An online poll on JA on F1 overnight has shown that from a sample of over 3,500 fans polled, 90% of them thought that the Grand Prix yesterday was really good and that the racing in China was entertaining. This contrasts with the mixed feelings after the first races, where there was too much action in Malaysia and not enough in Melbourne. Not everyone is happy about the new style racing, with around 10% still feeling that the DRS and the high wear Pirelli tyres make the racing artificial. Meanwhile 55% of a poll of 6,000 JA on F1 fans More…

Posted on April 17, 2011


There was plenty of action all the way down the field until the final lap of the race, so it’s a tough call for driver of the day. Who’s yours? Lewis Hamilton – Qualified third and made a good start to jump slow-starting pole-sitter Sebastian Vettel into the first corner for second. Drove an aggressive race, pulling off a bold move on team-mate Jenson Button before passing Vettel for the lead. His 15th career victory and first since last year’s Belgian Grand Prix. Mark Webber – The Australian had another tough weekend, crashing out of Q1 for the first time More…

Posted on April 17, 2011


Lewis Hamilton won the Chinese Grand Prix, breaking Sebastian Vettel’s stranglehold on F1 this season in a thrilling Grand Prix which featured the Holy Grail of a pass for the lead in closing stages of the race. It was Hamilton’s first win since September last year and the fifteenth of his 74 race career. And it wasn’t because of the DRS wing, the pass Hamilton pulled on Sebastian Vettel happened in Turn 7, one of the faster corners on the track, when Vettel least expected it and it came about because of differences of strategy. Hamilton had learned from his More…

Posted on April 16, 2011


Sebastian Vettel made it a hat trick of poles in 2011, setting the fastest ever lap of the Shanghai circuit, no less than seven tenths of a second ahead of the McLaren drivers, Jenson Button and Lewis Hamilton. “It’s too easy,” Lewis Hamilton said to him as they climbed from their cars in parc ferme. Having been a tenth away in qualifying in Malaysia, the colder conditions again helped the Red Bull to stretch its advantage over McLaren. It was Vettel’s 18th pole and his third in China. Tomorrow he bids to become the first driver to win the Chinese More…

Posted on April 15, 2011


Red Bull’s Sebastian Vettel headed the times at the end of the first day of practice for Sunday’s Chinese Grand Prix in Shanghai. The 23 year old world champion, who has led 109 of the 114 racing laps this season and taken pole in both Grands Prix so far, edged out the McLarens of Lewis Hamilton and Jenson Button. The times for all three men were set at the same time of the afternoon on new soft Pirelli tyres. But there was an interesting variation whereby Vettel’s time was set on the third lap of the run, while Hamilton’s and More…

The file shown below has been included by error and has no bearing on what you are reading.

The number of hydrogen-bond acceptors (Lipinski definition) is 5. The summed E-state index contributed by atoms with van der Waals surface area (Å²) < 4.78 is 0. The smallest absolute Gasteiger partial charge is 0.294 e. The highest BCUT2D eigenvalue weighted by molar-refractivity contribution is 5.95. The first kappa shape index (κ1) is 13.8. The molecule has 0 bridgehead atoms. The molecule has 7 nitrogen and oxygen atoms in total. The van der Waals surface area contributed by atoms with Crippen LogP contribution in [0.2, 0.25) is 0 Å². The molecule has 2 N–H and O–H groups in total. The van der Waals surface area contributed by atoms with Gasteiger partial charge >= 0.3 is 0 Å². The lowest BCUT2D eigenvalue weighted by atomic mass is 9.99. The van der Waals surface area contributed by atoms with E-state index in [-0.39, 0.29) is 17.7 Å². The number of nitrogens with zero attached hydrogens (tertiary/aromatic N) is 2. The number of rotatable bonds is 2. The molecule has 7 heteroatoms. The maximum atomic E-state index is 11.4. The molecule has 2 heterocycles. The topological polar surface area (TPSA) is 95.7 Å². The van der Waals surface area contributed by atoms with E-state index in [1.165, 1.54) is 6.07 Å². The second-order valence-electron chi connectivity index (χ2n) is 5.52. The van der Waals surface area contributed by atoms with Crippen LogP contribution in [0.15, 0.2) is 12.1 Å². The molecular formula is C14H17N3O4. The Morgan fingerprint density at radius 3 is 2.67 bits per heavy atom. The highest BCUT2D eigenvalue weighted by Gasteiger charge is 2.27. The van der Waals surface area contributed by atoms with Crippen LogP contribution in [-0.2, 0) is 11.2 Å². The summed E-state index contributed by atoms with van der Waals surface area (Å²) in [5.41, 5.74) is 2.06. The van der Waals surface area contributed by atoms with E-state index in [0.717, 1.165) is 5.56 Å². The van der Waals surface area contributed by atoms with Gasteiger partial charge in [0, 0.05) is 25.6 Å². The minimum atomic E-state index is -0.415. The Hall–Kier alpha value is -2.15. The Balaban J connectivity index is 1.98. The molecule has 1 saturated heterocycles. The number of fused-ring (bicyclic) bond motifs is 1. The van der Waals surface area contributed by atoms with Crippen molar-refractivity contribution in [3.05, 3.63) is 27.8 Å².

Posted on April 14, 2011


In Malaysia, observed Felipe Massa, there was “a lot of overtaking in the final laps. That is why the strategy is even more important now, in order to get the tyre change sequence just right, so that you can avoid finding yourself fighting for position in the last few laps, while dealing with tyres that are no longer at their best.” This weekend’s Chinese Grand Prix takes place on another track where the effects of KERS, the DRS wing and the tyre degradation will be transformative, as they were in Sepang. Interestingly, the FIA is considering single detection, double activation More…

Posted on April 13, 2011


Despite the Chinese Grand Prix this weekend being back to back with Malaysia, the three main managers of Ferrari’s F1 team have made a 48 hour return trip to Italy this week to try to resolve some issues relating to the performance of the cars. Team boss Stefano Domenicali, technical director Aldo Costa and his deputy Pat Fry made the two day round trip to investigate why the car is not performing the way the simulation tools say it should. The problem is particularly clear in qualifying. Downforce is central to this. Massa said on the eve of the Malaysian More…

Posted on April 12, 2011

The Strategy Report

As in Melbourne the renewed importance of race strategy was highlighted in Malaysia on Sunday. The tyre degradation was much worse than Melbourne and so reacting and making quick decisions and correct decisions was vital. “A lot of it is getting the strategy right, which is up to the team but also the driver,” said Jenson Button after the race. How right he was. But tyres weren’t the only strategic consideration; the adjustable DRS wing and the difference between cars with KERS and those without was also a far more significant factor in the way the racing played out than More…

Posted on April 11, 2011